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[flagged] Poland takes on more temporary foreign workers than USA and Germany – report (thefirstnews.com)
60 points by wrzuteczka 16 days ago | hide | past | web | favorite | 32 comments

I'd be cautious with this article, it's a portal of the national Polish Press Agency and the link was posted by a 2-hour old account.

“As we have come to realize in recent years, Poland is often portrayed in foreign media not entirely accurately, and we want to gently modify this picture,” the president of the Polish Press Agency said in an interview.

As he went on to say, the aim of the website’s creators is to “reach specific opinion-forming circles” with the help of social media.


The western media has portrayed Poland inaccurately for years now. Decades, even. To anyone who has spent time in the country, it is blatantly obvious. As such, if you're going to suggest caution, I suggest it is toward all media organizations. Which is a good attitude to have in general, IMO.

In which way is it portrayed and what is the reality?

Not saying you shouldn’t be cautious, however, in this case someone already posted a link to the source material from OECD in another comment here.

Yes, I created my account today.

So what's the message that's to be read if you could read between the lines?

Found the original source, apparently at:


though I warn you: it's a long article. I emphatically DON'T suggest changing the link in the original submission to this reader-sleepiness-inducing paper. The original submission is much easier to read, and I just wanted to make sure it's based on real source. I found the source via: http://www.nordiclabourjournal.org/nyheter/news-2019/article... which I found via quick googling.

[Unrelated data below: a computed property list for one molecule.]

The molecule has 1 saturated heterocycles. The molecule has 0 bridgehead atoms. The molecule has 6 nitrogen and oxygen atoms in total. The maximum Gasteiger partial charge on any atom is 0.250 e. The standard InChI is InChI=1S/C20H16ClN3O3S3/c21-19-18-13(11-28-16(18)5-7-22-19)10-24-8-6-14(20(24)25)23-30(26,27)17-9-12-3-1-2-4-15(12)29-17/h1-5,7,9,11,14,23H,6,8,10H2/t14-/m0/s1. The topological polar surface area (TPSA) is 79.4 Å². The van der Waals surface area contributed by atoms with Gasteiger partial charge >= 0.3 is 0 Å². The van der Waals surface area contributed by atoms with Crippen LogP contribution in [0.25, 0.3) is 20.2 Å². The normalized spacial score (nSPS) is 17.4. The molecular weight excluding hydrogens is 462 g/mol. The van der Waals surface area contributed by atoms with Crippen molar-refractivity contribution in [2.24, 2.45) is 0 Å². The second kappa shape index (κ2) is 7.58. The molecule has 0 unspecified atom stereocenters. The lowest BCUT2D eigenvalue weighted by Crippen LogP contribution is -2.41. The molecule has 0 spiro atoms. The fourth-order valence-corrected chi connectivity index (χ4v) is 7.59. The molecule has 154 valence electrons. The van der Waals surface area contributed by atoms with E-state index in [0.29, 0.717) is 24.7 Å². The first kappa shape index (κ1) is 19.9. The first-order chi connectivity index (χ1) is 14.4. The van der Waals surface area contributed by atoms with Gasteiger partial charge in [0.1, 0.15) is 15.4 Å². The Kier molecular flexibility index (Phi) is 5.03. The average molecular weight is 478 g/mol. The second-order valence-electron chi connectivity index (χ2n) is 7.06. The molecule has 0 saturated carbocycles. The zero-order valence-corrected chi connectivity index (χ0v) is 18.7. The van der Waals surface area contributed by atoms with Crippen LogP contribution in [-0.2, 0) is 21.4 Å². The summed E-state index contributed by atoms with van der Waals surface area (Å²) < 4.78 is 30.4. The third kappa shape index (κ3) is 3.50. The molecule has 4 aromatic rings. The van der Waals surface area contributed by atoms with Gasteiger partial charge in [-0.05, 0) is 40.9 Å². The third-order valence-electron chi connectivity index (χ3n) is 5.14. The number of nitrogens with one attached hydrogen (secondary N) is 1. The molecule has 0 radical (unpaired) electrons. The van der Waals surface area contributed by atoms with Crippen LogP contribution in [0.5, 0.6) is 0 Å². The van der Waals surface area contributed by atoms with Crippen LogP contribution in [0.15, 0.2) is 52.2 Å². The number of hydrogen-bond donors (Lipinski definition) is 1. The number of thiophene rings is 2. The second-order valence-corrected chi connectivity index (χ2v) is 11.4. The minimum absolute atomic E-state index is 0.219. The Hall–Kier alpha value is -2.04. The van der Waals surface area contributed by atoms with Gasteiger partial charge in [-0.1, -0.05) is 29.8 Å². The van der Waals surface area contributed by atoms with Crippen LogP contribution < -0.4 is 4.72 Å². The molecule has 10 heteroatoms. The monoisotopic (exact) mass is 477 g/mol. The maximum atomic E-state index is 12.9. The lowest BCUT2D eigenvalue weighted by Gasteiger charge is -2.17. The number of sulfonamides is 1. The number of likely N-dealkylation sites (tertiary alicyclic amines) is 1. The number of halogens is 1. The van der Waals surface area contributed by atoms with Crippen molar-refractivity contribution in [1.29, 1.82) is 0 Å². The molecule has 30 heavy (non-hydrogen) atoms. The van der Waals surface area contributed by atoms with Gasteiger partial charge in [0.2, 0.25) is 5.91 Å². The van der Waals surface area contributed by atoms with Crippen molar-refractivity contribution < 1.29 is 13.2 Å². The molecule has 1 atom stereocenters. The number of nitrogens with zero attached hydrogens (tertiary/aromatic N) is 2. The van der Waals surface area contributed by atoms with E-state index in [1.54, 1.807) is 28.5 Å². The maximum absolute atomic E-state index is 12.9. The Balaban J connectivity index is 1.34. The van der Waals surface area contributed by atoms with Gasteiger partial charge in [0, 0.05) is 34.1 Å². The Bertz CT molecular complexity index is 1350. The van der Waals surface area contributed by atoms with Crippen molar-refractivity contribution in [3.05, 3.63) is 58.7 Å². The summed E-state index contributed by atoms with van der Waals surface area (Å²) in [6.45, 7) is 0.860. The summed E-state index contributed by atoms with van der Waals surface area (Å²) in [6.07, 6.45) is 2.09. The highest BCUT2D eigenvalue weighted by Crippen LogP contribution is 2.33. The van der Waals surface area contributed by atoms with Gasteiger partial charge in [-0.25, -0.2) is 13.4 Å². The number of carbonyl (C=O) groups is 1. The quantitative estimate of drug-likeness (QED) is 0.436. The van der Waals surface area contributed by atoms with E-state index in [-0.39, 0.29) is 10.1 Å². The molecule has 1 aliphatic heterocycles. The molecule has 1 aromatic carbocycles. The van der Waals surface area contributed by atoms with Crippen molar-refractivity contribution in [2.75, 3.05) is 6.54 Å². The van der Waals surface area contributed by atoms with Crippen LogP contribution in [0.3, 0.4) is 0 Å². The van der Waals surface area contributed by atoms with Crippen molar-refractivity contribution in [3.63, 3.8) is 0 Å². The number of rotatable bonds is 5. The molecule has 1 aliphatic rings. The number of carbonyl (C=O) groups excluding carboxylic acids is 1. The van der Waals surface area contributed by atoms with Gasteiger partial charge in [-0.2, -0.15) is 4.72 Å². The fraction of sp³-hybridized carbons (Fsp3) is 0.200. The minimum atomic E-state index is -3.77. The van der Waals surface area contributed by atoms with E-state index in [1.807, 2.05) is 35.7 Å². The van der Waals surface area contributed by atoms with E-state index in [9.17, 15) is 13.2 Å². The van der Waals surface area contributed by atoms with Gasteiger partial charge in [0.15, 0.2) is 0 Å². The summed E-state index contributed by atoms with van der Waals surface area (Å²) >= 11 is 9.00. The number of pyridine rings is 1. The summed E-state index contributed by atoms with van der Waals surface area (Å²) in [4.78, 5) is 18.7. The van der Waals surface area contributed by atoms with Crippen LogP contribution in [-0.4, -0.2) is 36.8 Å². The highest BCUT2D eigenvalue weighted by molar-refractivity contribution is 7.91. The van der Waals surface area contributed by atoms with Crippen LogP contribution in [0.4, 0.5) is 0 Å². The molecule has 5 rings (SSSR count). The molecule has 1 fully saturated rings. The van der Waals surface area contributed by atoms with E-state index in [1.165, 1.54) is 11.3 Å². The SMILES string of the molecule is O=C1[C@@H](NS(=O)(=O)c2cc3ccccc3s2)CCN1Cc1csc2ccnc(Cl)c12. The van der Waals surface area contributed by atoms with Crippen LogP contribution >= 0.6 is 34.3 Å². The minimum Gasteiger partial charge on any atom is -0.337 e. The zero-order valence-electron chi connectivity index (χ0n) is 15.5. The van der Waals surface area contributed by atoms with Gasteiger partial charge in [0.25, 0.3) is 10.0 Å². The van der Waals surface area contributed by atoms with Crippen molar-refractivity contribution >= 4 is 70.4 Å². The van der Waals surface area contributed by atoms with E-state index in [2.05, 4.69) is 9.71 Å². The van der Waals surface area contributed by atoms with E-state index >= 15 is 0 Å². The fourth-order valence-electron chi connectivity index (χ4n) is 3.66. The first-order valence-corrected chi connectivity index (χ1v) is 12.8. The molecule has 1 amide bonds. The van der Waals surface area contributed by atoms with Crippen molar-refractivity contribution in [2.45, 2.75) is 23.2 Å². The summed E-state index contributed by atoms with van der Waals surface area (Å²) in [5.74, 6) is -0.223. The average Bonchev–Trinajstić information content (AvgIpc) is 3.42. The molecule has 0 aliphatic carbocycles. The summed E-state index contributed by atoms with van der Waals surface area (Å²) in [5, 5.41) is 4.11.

A relevant quote about Poland that I managed to find in an attempt at quick skimming is in Chapter 1, section "Main findings", bullet point 5:

"For the second consecutive year, Poland was the top OECD destination for temporary labour migrants, with 1.1 million new authorisations delivered to non-EU workers and 21 000 intra-EU posted workers. The United States remained the second most popular destination, with 691 000 new temporary workers in 2017."

Sorry for not linking to the particular Chapter & Section, but deep linking on the particular site seems broken to me (?).

What's so wrong about it? They are doing it basically because they can. They have a source of culturally similar people from much poorer neighboring countries: Ukraine and Belarus.

Plus i have to say, there are also many people who come without those permissions, and they are not illegals: they have right to work as people born in the ex-Polish territory - pre-1939 - having so-called Karta Polaka.


Uh, I absolutely didn't try to suggest that anything is wrong about it!... sorry if you got such an impression :/ I tried rewording my comment now, to hopefully better convey what I meant, trying to avoid using some words that I'm now guessing you maybe understood in some unintended way (?)

Ah no no that's fine, i didn't mean it. It' just that most people probably saw it as somehow bad news or something to criticize Poles about.

The report also contains a page on Poland specifically: https://www.oecd-ilibrary.org/sites/c3e35eec-en/1/2/5/28/ind...

I looked at jobs in Poland after a visit there. Everything was super cheap and it's a beautiful place. However, once you were on Polish wages, things were not super cheap any more.

It's only good if you come from the east, as their wages are even worse compared to their prices.

Or you actually work as a software engineer or for foreign companies as an expat.

> Or you actually work as a software engineer or for foreign companies as an expat.

Even Google doesn't pay that well in Warsaw. You're much better off getting some sort of pseudo-b2b arrangement to a local software house. That gives you a ridiculously low income tax rate of 19%, too.

The average salary in Warsaw (highest in Poland) is 6k PLN. Google (as any reasonable IT company) will pay no less than 20k PLN for senior developers. I would say that it's a pretty good salary even for Warsaw standards...

Of course, B2B contracts are event better, mostly because of lower taxes but they have their own disadvantages (often they can be terminated within a week, you don't have PTOs etc.)